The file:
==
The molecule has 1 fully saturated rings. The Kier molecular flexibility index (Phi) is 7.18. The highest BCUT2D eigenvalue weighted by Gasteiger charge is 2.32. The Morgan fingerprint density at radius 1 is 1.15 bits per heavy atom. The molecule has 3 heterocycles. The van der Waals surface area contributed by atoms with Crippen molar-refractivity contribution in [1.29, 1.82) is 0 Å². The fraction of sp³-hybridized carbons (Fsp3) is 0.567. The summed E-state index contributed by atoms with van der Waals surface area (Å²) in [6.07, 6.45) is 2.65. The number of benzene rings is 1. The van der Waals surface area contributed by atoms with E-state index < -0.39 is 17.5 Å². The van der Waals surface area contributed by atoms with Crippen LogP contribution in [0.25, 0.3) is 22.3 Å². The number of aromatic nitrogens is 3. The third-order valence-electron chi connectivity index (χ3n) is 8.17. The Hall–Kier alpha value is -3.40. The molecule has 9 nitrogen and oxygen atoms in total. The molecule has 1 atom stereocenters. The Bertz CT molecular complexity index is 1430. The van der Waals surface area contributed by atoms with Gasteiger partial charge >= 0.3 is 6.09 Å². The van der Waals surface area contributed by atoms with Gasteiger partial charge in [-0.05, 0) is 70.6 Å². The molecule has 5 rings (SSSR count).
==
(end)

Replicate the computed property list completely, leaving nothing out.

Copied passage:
The molecule has 1 fully saturated rings. The Kier molecular flexibility index (Phi) is 7.18. The highest BCUT2D eigenvalue weighted by Gasteiger charge is 2.32. The Morgan fingerprint density at radius 1 is 1.15 bits per heavy atom. The molecule has 3 heterocycles. The van der Waals surface area contributed by atoms with Crippen molar-refractivity contribution in [1.29, 1.82) is 0 Å². The fraction of sp³-hybridized carbons (Fsp3) is 0.567. The summed E-state index contributed by atoms with van der Waals surface area (Å²) in [6.07, 6.45) is 2.65. The number of benzene rings is 1. The van der Waals surface area contributed by atoms with E-state index < -0.39 is 17.5 Å². The van der Waals surface area contributed by atoms with Crippen LogP contribution in [0.25, 0.3) is 22.3 Å². The number of aromatic nitrogens is 3. The third-order valence-electron chi connectivity index (χ3n) is 8.17. The Hall–Kier alpha value is -3.40. The molecule has 9 nitrogen and oxygen atoms in total. The molecule has 1 atom stereocenters. The Bertz CT molecular complexity index is 1430. The van der Waals surface area contributed by atoms with Gasteiger partial charge >= 0.3 is 6.09 Å². The van der Waals surface area contributed by atoms with Gasteiger partial charge in [-0.05, 0) is 70.6 Å². The molecule has 5 rings (SSSR count).